Not Much To Like In Obama’s Education Speech

For now I’m only going to mention one part: Merit Pay.

“Too many supporters of my party have resisted the idea of rewarding excellence in teaching with extra pay, even though we know it can make a difference in the classroom,”

Sounds great, right? Someone like me – dedicated, hard working, cares about students – ought to really support it, right? Well . . .

First, it’s based on a myth, that schools are full of ancient slobs of teachers made lazy by tenure who do nothing but sleep at their desks while students cry out, desperate for an education. And there probably are teachers like that. I’ve never met one. Every teacher I know works extremely hard at their job. They all spend hours preparing, constantly try new ideas hoping one will work, and care deeply about the success of their students. They all deserve a reward.

Second, I have serious doubts about the definition of “merit.” In my parish, our merit pay depends on our entire school’s performance on the state-wide tests. I don’t know if every other school district would also make individual rewards dependent on group results. I hope not, especially since what I do in 7th grade history has absolutely nothing to do with the test results in 6th grade math. So I see no reason, if the 6th grade students all passed the test, that teacher ought to lose her reward because my students did not. Whether or not other schools made that mistake, though, I do know that no matter how they try to disguise it, nine of ten schools would tie merit pay to student performance on standardized tests.

Those tests are a good idea as a general indicator of what students have learned. As they are now – the end all be all of education – not so much. I really don’t want to make them even more important than they already are.

Third, merit pay is not fair, at least not based on standardized tests. Why? Let me explain.

In my school, the students are grouped by ability in each subject. That means some classes are stronger than others.

At one end of the spectrum is my first hour class. There are 22 students in that class; there’s never less than 20 on any given day. They always have pens, books, and pencils ready. I have no discipline problems from them. When we have parent events, their parents are always present. When I involve current events in class discussions, someone always knows what I’m talking about. These students do all my assignments, take all the notes, study for their tests, and make excellent grades.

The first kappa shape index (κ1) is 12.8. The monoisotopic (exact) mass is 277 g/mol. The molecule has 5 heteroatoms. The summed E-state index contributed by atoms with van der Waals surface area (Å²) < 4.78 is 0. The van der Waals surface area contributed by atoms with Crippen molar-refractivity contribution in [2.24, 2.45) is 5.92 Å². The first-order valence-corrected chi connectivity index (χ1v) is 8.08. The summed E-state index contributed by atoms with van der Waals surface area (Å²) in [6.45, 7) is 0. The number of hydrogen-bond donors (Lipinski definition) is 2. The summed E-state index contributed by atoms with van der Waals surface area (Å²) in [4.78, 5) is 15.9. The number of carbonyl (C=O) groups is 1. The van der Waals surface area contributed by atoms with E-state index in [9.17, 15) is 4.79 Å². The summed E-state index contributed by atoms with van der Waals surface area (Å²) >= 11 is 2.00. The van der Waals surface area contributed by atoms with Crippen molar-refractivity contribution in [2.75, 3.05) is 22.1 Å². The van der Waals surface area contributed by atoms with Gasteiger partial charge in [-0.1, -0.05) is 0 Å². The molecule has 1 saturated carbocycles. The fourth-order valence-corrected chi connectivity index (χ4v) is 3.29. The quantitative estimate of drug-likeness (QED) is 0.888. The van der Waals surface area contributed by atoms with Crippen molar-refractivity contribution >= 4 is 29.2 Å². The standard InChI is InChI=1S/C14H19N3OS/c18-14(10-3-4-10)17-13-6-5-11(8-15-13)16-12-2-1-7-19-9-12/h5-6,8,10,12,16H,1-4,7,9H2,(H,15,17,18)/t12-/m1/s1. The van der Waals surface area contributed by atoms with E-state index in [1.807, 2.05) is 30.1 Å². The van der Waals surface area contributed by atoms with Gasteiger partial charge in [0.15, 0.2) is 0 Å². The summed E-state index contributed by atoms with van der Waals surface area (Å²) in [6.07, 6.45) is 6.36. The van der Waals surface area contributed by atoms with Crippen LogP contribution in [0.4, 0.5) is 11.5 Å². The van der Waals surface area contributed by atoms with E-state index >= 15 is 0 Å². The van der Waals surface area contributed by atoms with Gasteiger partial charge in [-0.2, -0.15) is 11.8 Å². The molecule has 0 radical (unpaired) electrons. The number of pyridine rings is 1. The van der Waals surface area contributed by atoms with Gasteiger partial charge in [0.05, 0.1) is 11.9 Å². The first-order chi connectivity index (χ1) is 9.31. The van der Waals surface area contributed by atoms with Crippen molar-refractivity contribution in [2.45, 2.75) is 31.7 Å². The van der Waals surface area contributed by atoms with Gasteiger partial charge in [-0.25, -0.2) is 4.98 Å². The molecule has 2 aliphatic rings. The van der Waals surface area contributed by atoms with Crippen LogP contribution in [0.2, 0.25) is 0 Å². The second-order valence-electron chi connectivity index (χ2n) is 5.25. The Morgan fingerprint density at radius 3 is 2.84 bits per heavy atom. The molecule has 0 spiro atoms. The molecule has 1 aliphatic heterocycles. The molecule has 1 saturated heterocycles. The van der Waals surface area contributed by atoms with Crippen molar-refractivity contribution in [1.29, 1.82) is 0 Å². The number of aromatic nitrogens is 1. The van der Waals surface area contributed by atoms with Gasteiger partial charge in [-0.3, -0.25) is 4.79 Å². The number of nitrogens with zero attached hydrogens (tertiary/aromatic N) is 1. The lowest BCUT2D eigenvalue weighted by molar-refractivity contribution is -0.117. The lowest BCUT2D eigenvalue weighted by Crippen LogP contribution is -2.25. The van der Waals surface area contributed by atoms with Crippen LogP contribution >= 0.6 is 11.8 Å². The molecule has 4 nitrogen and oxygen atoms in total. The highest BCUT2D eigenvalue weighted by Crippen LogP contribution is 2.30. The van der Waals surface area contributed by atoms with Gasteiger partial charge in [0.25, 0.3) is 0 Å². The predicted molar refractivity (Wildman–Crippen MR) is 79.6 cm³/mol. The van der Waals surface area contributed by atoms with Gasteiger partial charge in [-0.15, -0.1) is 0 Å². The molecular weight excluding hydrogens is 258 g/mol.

At the other end is my seventh hour class. This one also has 22 on the role. Rarely do more than 15 arrive for class. The first five minutes are a chaotic attempt to settle fights, provide pens and paper, and force them to start working. Usually at least one or two will have to leave class due to constant disruptions. If I mention a current event, they look at me like I’m speaking another language. I think I’ve talked to one of their parents. Only about a third regularly do their class work. Ditto taking notes. On average, when I give a test, two or three will make an A, four or five more will pass and the remaining fifteen or so will fail.

Anyone want to guess how the two classes will fair on their state tests next month? And when one group fails and the other succeeds, whose fault is it? They have the same teacher, the same curriculum, the same environment, the same resources. Could it possibly be . . . their own fault!

This discrepancy between students is the major problem with merit pay. Some teachers have nothing but students like those in my first hour class. Some have nothing but students like those in my seventh hour class. When the foreseable happens – the first group doing exceedingly better than the second – it would be grossly unfair to reward the first teacher for that group’s success. The students, not the teacher, are the issue. If anything, the second teacher needs higher pay for having to deal with such a difficult situation.

Maybe Obama has a secret plan to avoid all the problems I’ve mentioned. The speech was just a broad outline. If not, though, I guess I’m one of these greedy, lazy teachers who opposes merit pay.

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